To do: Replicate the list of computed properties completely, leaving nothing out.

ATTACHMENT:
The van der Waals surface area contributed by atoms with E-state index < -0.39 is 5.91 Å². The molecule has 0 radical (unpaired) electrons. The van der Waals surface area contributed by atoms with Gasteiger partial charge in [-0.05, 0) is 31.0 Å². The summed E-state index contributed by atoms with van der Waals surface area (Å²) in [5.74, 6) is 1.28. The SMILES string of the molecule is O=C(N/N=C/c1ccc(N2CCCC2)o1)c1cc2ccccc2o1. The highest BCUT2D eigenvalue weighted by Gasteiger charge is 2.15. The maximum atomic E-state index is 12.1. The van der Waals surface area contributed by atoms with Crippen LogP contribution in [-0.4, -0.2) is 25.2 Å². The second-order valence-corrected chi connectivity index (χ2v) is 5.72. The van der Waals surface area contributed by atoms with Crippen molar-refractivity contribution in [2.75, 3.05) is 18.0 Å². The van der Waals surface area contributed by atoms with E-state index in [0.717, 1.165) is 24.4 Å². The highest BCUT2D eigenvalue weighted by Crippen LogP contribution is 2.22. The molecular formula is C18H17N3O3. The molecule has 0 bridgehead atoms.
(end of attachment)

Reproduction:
The van der Waals surface area contributed by atoms with E-state index < -0.39 is 5.91 Å². The molecule has 0 radical (unpaired) electrons. The van der Waals surface area contributed by atoms with Gasteiger partial charge in [-0.05, 0) is 31.0 Å². The summed E-state index contributed by atoms with van der Waals surface area (Å²) in [5.74, 6) is 1.28. The SMILES string of the molecule is O=C(N/N=C/c1ccc(N2CCCC2)o1)c1cc2ccccc2o1. The highest BCUT2D eigenvalue weighted by Gasteiger charge is 2.15. The maximum atomic E-state index is 12.1. The van der Waals surface area contributed by atoms with Crippen LogP contribution in [-0.4, -0.2) is 25.2 Å². The second-order valence-corrected chi connectivity index (χ2v) is 5.72. The van der Waals surface area contributed by atoms with Crippen molar-refractivity contribution in [2.75, 3.05) is 18.0 Å². The van der Waals surface area contributed by atoms with E-state index in [0.717, 1.165) is 24.4 Å². The highest BCUT2D eigenvalue weighted by Crippen LogP contribution is 2.22. The molecular formula is C18H17N3O3. The molecule has 0 bridgehead atoms.